Global Positioning Systems (GPS)
The application of Precision Agriculture (PA) requires geo-referenced data obtained from yield combines or taken when soil sampling. The location of soil sample points or yield in the field is determined by using satellites and a ground based (or aerial) beacon that knows exactly where it is located. This allows all of the information (crop yield, soil moisture, soil fertility and soil physical parameters) for that sample point to be positioned, by longitude and latitude, on a field map. Various mathematical methods (kriging, inverse distance weighing) are used to estimate the values between the sample points. The sample points have measured values for crop yield, pH, P etc. The maps are used to identify areas of the field that have different levels of nutrients, topography, % clay etc. Interpolating between the points and production of maps of nutrient levels, crop yield etc can be done using software usually based on Geographical Information Systems (GIS).
The Global Positioning System uses satellite signals to define positions on the earth, day or night. However, the signals we use (and everyone else) come from 24 US military satellites that circle the globe. All of these satellites used to have an error built into the signal, however this has been removed. The satellites follow different but constant paths around the earth and at any one time, 4 of the 24 will be "in view" of the GPS receiver anywhere in the world, 24 hours a day. The satellites continuously transmit radio waves at a very high frequency, 1.2-1.5 GHz, and each satellite has an identification code that goes along with its signal.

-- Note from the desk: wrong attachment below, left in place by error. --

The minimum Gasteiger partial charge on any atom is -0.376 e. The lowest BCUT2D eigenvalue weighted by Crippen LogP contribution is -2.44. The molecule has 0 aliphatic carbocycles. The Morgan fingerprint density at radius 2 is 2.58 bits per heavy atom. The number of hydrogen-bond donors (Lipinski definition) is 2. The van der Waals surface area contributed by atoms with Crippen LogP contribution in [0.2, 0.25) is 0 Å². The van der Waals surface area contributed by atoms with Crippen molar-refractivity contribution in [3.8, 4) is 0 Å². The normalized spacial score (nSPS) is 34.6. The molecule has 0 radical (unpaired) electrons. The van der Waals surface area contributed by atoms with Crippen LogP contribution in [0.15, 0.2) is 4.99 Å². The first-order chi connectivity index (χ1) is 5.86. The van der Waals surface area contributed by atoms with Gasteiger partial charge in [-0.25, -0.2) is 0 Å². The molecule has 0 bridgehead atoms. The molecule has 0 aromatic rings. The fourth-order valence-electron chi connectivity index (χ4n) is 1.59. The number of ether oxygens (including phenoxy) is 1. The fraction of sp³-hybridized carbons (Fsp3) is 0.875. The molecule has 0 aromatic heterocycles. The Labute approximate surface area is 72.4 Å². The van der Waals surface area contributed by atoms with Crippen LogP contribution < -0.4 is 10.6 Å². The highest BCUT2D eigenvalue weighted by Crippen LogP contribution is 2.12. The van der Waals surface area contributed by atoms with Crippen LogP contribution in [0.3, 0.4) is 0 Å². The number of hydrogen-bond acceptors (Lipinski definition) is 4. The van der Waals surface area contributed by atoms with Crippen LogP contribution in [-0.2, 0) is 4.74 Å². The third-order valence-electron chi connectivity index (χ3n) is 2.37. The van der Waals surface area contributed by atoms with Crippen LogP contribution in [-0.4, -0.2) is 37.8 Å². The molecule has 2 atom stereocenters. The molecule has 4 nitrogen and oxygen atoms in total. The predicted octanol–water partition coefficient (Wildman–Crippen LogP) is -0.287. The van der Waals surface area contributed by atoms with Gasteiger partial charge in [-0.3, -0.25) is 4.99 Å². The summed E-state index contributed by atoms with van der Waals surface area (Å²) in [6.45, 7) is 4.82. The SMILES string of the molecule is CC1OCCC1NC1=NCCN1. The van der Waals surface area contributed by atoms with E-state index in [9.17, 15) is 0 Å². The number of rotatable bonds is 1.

GPS operation is based on "satellite ranging", that is a GPS receiver on a combine, determines its position by measuring its distance from several satellites in space. The user's GPS receiver measures the time required for the satellite signals to travel from the satellite to the receiver. The receiver uses the time delay to calculate its distance from each satellite. The receiver also has the current position of each satellite in an electronic almanac (a record of satellite positions over time). To get an accurate position point, four satellites are needed for the positioning of the combine. Where all the "spheres" intersect is the location of the combine. This whole procedure is repeated several times a second. Signals from four satellites permit the determination of horizontal position (latitude and longitude), vertical position (altitude) and time.
Back to the military: they receive two signals from each satellite, which allows them to calculate exactly where they are within a few centimeters. Our GPS units receive only 1 signal from each satellite, which typically gives accuracies of 5 to 8 m. However, data can be corrected in real-time. For those of us not in the military, our receivers compensate by using "Differential GPS" (DGPS) or real time correction. The Coast Guard beacon uses the GPS signal to calculate its position. But, because it is fixed, it compares its computed position with its known position, and then broadcasts the difference. Portable GPS units in the field receive that signal, and use it to automatically correct their calculated positions. This corrected GPS reading typically gives locations that are within 1 to 2 m.
Portable hand- held GPS units, which typically cost less than $300, do not receive correction signals, and typically generate locate positions to within 10 to 30 m. There are also other errors in the measurement of location. As well, satellite signals can bounce off of tree branches and buildings. Consequently, hand-held devices are highly inaccurate in the forest.
Precision Agriculture may allow use of variable rate technology (VRT) which allows different rates of lime, manure, potassium etc to be applied depending on the field requirements. A map of application rates is required, and typically, this is based upon a map of soil chemical properties (a map of pH to determine lime application rates). However, more sophisticated analysis of soils, yield, and remote sensing data could be used to generate maps of N fertilizer applications, based upon the "anticipated" corn yield, the "greenness" of the crop, and the soil organic matter. Herbicide application could be based upon airborne images that indicate the presence of weeds. The "art" and the "science" of developing the application rate maps for VRT is an area of ongoing research and development.